Tiger Woo’ 69-hole cut-making performance was a masterclass in the grind.
Tiger Woo battled because that’s what he does. And for what? He hobbled and clawed, moaned and growled. For the sake of himself.
Woods had nothing to prove and nothing to win by making the cut at the PGA Championship and enduring two more agonising rounds. A normal person would have seen a double bogey on the 11th as a not-so-subtle message to pack it in. Go through the motions as best you can, avoid discomfort as much as you can, and return to Jupiter in time to sleep in your own bed. Rory McIlroy, for one, would have done it even sooner.
“If it had been me yesterday, I would have been thinking dropping out and just going home,” McIlroy remarked after falling by two to Woods, in awe of his playing partner’s tenacity. “However, Tiger is unique.”
Tiger Woo is a one-of-a-kind individual with an uncanny ability to focus on a single aim. That aim on Friday was to make the cut, dammit. That’s exactly what he intended to accomplish.
“You can’t win the tournament if you miss the cut,” he says emphatically.
Woods’ one-under 69 on Friday afternoon, which puts him at three over for the event and ensures he makes the weekend with a shot to spare, will not be included in any highlight reels of his career. However, it was a true masterclass in the art of grinding. Woods gritted his teeth as his gait slowed to a tip-toe, sweat poured down his temples, and his ankle swelled—Woods claimed earlier this week that his surgically rebuilt right leg has more stamina than it did at the Masters, but we’re still waiting for proof—and somehow managed to play his final seven holes in two under par to secure two more tee times at Southern Hills.
It wasn’t even fairways-greens-two-putts golf. After the double bogey, Woods one-putted six greens in a row. There was a 14-footer for par after he pulled his approach into a short-sided bunker; an eight-footer for birdie at 13 after he carved a wedge around a tree; a 15-footer for par on the par-3 14th; an up-and-in from nowhere after airmailing the 15th green; a 5-iron to four feet for a birdie on the par-4 16th, which plays as a par 5 for membership; a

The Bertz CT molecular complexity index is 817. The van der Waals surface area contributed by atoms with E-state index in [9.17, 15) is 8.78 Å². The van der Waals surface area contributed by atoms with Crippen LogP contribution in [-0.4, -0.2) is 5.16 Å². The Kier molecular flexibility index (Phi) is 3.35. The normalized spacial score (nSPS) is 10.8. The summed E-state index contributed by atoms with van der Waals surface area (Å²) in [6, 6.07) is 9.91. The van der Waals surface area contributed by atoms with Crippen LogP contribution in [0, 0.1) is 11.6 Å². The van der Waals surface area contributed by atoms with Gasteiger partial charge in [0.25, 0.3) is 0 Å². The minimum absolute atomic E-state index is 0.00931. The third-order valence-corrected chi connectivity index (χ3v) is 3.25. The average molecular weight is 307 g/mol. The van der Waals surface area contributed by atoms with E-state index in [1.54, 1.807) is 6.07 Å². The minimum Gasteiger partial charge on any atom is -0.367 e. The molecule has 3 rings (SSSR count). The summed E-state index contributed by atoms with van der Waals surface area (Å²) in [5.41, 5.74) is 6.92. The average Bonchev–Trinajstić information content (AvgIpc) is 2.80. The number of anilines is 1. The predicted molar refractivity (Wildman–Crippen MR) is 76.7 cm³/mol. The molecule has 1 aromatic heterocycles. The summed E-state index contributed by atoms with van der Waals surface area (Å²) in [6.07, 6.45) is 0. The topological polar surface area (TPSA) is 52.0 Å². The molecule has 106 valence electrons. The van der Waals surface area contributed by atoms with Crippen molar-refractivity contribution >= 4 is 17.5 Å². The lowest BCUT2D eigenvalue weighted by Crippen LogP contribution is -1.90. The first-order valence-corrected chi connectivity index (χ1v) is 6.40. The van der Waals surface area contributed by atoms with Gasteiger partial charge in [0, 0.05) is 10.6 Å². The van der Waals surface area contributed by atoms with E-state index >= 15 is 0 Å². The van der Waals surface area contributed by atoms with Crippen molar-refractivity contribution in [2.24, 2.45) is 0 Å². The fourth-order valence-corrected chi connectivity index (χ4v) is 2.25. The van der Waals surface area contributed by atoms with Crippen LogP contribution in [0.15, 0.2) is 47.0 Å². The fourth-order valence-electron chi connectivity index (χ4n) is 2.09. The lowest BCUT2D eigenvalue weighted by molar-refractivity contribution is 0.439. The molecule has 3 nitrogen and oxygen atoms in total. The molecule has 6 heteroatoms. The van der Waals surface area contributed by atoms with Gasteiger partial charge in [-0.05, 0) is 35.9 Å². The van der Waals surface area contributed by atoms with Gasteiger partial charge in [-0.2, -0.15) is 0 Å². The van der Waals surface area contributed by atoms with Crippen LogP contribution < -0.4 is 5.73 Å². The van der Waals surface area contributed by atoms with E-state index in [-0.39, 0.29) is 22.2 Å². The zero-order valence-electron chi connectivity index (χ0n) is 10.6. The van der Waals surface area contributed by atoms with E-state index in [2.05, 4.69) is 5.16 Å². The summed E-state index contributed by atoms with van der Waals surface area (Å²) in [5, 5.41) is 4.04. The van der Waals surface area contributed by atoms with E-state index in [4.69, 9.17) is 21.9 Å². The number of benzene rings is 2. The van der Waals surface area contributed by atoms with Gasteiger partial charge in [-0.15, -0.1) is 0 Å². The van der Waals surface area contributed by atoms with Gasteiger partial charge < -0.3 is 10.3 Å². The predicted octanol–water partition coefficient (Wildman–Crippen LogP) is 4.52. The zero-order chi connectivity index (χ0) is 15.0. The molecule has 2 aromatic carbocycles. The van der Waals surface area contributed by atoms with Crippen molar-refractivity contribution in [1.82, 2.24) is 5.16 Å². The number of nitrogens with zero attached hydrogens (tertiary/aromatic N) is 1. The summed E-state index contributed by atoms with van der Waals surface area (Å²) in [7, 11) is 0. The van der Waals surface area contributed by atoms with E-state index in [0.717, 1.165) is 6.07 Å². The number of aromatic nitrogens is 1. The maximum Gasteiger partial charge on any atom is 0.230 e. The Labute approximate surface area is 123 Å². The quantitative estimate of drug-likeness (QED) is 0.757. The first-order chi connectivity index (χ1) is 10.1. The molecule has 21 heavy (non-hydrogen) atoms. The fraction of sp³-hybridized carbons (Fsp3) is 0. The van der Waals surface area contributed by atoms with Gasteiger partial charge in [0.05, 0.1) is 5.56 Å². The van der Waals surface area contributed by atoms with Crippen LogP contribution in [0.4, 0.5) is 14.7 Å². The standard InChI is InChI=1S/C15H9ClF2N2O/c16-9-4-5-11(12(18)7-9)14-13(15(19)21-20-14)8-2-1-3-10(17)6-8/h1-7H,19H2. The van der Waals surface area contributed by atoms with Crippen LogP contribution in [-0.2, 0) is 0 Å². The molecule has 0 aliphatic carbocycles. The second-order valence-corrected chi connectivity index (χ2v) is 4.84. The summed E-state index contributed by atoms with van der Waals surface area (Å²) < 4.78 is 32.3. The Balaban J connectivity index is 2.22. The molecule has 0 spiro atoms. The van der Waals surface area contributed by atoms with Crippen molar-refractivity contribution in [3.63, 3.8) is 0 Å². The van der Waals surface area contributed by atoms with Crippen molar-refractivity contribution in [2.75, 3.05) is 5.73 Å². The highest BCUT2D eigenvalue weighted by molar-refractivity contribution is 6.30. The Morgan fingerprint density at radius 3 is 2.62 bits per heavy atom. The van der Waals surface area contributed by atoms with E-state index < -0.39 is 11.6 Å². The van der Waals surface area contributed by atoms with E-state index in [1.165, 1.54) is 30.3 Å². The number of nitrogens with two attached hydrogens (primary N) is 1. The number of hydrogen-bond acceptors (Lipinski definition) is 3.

McIlroy stated, “It’s just incredible making the cut at Augusta and making the cut here.” “I was kidding with (Woods’ caddy) Joey (LaCava) yesterday about how he could have come back and played like Honda and Valspar, two of the flattest courses on tour,” says Tiger Woo. It may have been a little simpler for him, but he ends up on two of our most difficult treks. But, sure, he’s really psychologically robust and resilient. To have a front-row seat—feeling he’s it on every swing, but to watch what he accomplished on the back nine… it was just a massive effort.”
As a result, Woods will participate in the weekend tournament once again. Since his right leg was crushed by an SUV, he has competed in two tournaments, both major championships, and has made the cut both times. He is still certain that he can win this week. He does, of course. The all-time greats seldom have realism as a strength.
Tiger Woo remarked deadpan, “I’m hoping I can shoot a number like Bubba did today, tomorrow,” alluding to Bubba Watson’s seven-under 63. “That’s where my thoughts are at the moment.” I need to perform certain physical things in order to get there tomorrow, and it will be a rapid turnaround. That’s the prize for just making the cut. You get to tee off first thing the following day, and maybe I’ll be able to make it. The weather is expected to be a bit more challenging and testy, and hopefully that will be the case. If that’s the case, I’m hoping to shoot a strong round and at the very least move up the leaderboard, putting me in striking distance on Sunday.
“I’m a long way back, but you never know.” Major titles are very difficult to win. We’ve seen people come back from enormous deficits or make great comebacks, so you never know.
Regardless of his opinion, Woods will very definitely lose this week, which will irritate him. He’s also plainly annoyed by the way his leg feels, especially after claiming earlier in the week that he’d made substantial progress in the previous month. That’s not to say his self-evaluation wasn’t accurate; the leg did feel better on Sunday, Monday, Tuesday, and maybe even Wednesday. On Thursday, though, it started to scream, and as I watched him inch up Southern Hills’ one true slope, the term “progress” did not enter to me.
The goal for Friday’s round wasn’t to get closer to Brookline or St. Andrews. That is not how Tiger Woo’ thinking works. He’s always in tunnel vision. After all of this, it’s the reason he’s in Oklahoma this week. It’s the reason he’ll be staying for a few more days.